Photos of several anglers in Singapore admiring their huge catch at East Coast Park went viral on Facebook recently.
The photos, showing the anglers surrounding a huge stingray, were posted to the Singapore Wildlife Sightings Facebook group by a user, Puji Charm.
Puji Charm observed that the anglers were cutting the stingray up and preparing it to be cooked.
It is uncertain what species of stingray this was.
The post has garnered over 600 shares in a day.
Comments on the post were divided between those who supported the actions of the anglers, and those who criticised them.
Some commenters congratulated them on their impressive catch, and made quips about having barbecue stingray for dinner.
Another portion of commenters, however, lamented that the anglers should have left the stingray alone.
Guidelines on sustainable fishing
One commenter pointed out that the stingray does not appear to be one of the species listed under the Marine Stewards guidelines for sustainable fishing.
The guidelines include descriptions of around 50 fishes that are most commonly caught in Singapore, and data on each species' maturity lengths.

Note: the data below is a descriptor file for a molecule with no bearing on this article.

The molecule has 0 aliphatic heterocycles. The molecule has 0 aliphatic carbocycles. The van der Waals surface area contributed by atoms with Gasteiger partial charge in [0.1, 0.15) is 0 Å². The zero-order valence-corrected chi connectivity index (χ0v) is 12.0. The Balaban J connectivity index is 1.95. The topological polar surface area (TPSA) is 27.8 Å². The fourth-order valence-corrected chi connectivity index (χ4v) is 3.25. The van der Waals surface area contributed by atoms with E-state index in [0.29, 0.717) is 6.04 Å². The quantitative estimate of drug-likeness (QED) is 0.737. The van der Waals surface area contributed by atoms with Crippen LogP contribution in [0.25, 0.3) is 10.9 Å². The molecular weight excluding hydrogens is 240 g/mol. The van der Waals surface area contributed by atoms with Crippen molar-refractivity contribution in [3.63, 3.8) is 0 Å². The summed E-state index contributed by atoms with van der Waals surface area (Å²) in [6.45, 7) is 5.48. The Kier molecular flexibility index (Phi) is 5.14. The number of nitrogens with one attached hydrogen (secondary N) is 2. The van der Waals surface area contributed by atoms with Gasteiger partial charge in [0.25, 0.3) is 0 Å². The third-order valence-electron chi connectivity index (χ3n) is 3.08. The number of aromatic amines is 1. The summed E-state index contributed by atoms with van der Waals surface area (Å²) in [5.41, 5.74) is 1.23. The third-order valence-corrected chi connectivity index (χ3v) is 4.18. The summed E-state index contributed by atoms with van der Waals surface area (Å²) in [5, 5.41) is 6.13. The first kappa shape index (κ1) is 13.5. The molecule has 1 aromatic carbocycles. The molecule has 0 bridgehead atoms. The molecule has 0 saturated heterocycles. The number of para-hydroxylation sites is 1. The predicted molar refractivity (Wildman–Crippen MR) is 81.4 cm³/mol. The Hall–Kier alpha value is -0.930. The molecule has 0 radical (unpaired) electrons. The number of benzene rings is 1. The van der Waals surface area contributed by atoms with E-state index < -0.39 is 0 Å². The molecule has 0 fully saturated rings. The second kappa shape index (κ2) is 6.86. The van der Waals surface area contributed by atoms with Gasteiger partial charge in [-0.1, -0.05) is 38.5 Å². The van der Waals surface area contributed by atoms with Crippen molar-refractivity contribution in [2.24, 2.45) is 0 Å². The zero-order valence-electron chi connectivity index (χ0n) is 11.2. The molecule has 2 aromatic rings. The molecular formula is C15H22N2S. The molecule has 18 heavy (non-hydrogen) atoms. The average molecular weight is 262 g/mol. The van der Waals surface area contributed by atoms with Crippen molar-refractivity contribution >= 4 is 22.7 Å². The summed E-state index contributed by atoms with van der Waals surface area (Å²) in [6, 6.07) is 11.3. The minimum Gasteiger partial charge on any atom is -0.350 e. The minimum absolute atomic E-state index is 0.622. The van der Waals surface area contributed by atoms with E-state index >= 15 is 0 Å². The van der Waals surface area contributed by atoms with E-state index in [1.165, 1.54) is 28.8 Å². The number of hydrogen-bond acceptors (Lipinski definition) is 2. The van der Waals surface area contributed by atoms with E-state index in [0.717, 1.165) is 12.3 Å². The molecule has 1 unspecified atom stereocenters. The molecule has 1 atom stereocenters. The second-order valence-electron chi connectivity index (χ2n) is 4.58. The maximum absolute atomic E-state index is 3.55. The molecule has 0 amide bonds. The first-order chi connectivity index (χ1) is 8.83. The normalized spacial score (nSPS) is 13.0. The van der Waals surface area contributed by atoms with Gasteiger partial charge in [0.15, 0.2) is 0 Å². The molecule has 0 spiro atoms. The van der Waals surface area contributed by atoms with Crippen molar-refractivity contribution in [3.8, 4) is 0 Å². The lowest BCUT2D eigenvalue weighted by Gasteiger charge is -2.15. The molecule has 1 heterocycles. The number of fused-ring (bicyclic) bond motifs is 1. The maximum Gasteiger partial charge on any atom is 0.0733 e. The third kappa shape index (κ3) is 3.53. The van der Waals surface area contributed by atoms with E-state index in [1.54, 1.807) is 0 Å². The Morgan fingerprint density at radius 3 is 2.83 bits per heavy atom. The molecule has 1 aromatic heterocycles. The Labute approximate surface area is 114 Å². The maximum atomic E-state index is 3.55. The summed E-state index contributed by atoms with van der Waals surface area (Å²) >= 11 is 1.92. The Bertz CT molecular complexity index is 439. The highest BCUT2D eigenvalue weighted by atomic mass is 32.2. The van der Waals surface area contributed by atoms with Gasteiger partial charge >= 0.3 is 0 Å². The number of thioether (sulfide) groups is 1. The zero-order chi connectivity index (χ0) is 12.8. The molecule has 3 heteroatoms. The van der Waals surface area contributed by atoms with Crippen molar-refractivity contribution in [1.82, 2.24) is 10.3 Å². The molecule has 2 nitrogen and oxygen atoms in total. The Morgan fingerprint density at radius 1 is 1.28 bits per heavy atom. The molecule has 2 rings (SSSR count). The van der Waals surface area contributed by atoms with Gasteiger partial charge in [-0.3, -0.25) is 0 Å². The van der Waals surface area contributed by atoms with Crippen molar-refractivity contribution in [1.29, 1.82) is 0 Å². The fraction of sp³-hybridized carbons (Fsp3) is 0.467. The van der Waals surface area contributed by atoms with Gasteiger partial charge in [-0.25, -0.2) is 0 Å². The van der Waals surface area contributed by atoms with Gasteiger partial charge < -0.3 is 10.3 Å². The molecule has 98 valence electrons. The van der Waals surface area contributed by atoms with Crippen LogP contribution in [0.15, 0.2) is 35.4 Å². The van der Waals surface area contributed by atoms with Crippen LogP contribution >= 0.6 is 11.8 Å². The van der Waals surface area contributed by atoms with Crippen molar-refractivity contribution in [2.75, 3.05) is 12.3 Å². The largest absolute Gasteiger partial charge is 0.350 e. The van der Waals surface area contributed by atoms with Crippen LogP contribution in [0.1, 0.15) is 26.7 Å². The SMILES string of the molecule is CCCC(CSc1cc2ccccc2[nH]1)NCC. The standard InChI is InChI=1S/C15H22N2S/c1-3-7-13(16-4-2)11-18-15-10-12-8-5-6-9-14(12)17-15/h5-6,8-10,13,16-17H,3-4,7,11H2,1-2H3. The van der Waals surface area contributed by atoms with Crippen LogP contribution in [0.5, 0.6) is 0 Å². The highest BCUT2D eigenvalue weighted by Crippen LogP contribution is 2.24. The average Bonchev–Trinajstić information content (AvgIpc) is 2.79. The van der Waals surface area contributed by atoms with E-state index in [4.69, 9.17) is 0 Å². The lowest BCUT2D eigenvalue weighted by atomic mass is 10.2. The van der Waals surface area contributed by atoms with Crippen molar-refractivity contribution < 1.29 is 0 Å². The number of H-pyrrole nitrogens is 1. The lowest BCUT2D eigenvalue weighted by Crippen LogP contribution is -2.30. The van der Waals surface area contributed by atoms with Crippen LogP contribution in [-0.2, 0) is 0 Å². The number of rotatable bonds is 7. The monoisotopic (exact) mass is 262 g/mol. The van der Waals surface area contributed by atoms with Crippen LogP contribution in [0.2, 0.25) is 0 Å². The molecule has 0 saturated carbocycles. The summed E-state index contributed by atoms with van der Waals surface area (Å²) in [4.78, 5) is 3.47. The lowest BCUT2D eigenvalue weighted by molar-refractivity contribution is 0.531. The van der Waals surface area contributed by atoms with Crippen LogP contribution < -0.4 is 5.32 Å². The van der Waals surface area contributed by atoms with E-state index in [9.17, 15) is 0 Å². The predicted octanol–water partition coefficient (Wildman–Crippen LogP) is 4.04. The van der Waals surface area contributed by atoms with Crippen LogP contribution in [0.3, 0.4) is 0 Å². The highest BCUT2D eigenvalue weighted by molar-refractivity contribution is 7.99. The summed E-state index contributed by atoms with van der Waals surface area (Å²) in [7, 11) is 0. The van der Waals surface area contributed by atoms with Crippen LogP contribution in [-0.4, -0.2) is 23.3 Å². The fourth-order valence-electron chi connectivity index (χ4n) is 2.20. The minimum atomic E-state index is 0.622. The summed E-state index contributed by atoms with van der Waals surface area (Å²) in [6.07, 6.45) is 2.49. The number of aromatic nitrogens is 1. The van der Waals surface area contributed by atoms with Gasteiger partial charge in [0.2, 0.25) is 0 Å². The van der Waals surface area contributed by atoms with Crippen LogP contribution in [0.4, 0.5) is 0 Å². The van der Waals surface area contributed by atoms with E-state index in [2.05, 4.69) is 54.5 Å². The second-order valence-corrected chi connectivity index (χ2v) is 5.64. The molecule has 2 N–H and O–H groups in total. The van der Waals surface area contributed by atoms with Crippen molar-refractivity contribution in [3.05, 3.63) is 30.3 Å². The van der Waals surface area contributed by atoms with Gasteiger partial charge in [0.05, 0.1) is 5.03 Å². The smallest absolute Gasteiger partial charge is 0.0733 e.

In its guidelines, Marine Stewards advised anglers to release juveniles to let them grow and reproduce.
It also highly discouraged anglers from taking shovelnose rays, which are a critically endangered species.
Meanwhile, anglers are free to take hybrid groupers, which is an invasive species that could damage the marine ecosystem.
However, it should be noted that the guidelines are not comprehensive.
The rays currently on the list are:
- Shovelnose ray
- Leopard, Coach, Honeycomb whipray
- Dwarf, Mangrove, Sharpnose Whipray
- Blue-Spotted fantail ray
NParks: Fish caught should be eaten, otherwise released
According to the National Parks Board (NParks), catch-and-release should apply to endangered species, juvenile fishes and brooding animals.
In addition, fish caught but which will not be eaten should also be released.
NParks and Marine Stewards have put up an information board at Bedok Jetty, which showcases the common fish species found there, as well as a catch-and-release list.
Previously in 2020, a huge honeycomb ray was caught at Bedok Jetty, causing outrage among nature lovers.
The species is classified as a vulnerable and threatened species under the International Union for Conservation of Nature.
Scuba diver, biologist, and writer Debby Ng noted that the individual that was caught was likely a nine-year-old female.
"Nine years may seem a long time for a wild animal, but these rays are known to live for at least a quarter of a century in the wild. At nine years old, the ray would have been sexually mature for around four years only. If the ray was a female, she could have had four litters at the most, or none at the very least. [...]
Surviving for nine years is a great feat for an animal that lives in the shallow seas of the Pacific and Indian Ocean."
Top photo from Puji Charm / FB